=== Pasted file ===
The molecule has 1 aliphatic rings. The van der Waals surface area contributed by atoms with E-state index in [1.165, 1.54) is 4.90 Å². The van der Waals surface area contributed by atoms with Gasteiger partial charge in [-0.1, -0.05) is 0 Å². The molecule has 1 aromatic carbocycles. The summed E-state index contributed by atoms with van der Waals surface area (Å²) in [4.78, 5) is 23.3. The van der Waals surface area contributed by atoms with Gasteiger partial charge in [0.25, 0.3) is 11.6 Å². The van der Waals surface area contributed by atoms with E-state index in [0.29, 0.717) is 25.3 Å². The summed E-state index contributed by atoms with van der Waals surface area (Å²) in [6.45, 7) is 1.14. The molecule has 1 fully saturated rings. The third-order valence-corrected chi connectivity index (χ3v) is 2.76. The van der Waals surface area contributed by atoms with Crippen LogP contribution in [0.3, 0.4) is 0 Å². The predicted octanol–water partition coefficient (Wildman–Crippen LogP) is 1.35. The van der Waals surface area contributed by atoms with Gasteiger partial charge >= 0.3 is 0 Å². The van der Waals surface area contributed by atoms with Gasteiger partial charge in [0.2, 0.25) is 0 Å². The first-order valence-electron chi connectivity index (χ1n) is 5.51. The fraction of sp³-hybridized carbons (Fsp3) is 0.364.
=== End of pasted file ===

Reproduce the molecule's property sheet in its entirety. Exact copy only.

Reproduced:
The molecule has 1 aliphatic rings. The van der Waals surface area contributed by atoms with E-state index in [1.165, 1.54) is 4.90 Å². The van der Waals surface area contributed by atoms with Gasteiger partial charge in [-0.1, -0.05) is 0 Å². The molecule has 1 aromatic carbocycles. The summed E-state index contributed by atoms with van der Waals surface area (Å²) in [4.78, 5) is 23.3. The van der Waals surface area contributed by atoms with Gasteiger partial charge in [0.25, 0.3) is 11.6 Å². The van der Waals surface area contributed by atoms with E-state index in [0.29, 0.717) is 25.3 Å². The summed E-state index contributed by atoms with van der Waals surface area (Å²) in [6.45, 7) is 1.14. The molecule has 1 fully saturated rings. The third-order valence-corrected chi connectivity index (χ3v) is 2.76. The van der Waals surface area contributed by atoms with Crippen LogP contribution in [0.3, 0.4) is 0 Å². The predicted octanol–water partition coefficient (Wildman–Crippen LogP) is 1.35. The van der Waals surface area contributed by atoms with Gasteiger partial charge >= 0.3 is 0 Å². The van der Waals surface area contributed by atoms with Gasteiger partial charge in [0.2, 0.25) is 0 Å². The first-order valence-electron chi connectivity index (χ1n) is 5.51. The fraction of sp³-hybridized carbons (Fsp3) is 0.364.